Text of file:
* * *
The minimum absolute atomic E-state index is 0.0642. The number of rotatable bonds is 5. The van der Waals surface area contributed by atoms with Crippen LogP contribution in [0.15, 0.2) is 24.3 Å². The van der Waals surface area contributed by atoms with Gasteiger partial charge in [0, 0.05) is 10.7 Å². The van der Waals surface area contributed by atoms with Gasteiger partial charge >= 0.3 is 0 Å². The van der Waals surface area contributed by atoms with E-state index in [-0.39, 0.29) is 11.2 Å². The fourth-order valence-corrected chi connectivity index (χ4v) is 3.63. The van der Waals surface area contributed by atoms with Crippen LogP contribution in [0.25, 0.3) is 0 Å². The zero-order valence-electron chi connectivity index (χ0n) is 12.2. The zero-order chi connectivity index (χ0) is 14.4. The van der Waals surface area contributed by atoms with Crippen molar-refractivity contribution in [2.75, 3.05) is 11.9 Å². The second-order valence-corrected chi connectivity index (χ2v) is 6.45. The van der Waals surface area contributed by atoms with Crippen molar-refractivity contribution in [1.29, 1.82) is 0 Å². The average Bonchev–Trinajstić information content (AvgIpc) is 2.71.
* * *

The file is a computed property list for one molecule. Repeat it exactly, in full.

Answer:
The minimum absolute atomic E-state index is 0.0642. The number of rotatable bonds is 5. The van der Waals surface area contributed by atoms with Crippen LogP contribution in [0.15, 0.2) is 24.3 Å². The van der Waals surface area contributed by atoms with Gasteiger partial charge in [0, 0.05) is 10.7 Å². The van der Waals surface area contributed by atoms with Gasteiger partial charge >= 0.3 is 0 Å². The van der Waals surface area contributed by atoms with E-state index in [-0.39, 0.29) is 11.2 Å². The fourth-order valence-corrected chi connectivity index (χ4v) is 3.63. The van der Waals surface area contributed by atoms with Crippen LogP contribution in [0.25, 0.3) is 0 Å². The zero-order valence-electron chi connectivity index (χ0n) is 12.2. The zero-order chi connectivity index (χ0) is 14.4. The van der Waals surface area contributed by atoms with Crippen molar-refractivity contribution in [2.75, 3.05) is 11.9 Å². The second-order valence-corrected chi connectivity index (χ2v) is 6.45. The van der Waals surface area contributed by atoms with Crippen molar-refractivity contribution in [1.29, 1.82) is 0 Å². The average Bonchev–Trinajstić information content (AvgIpc) is 2.71.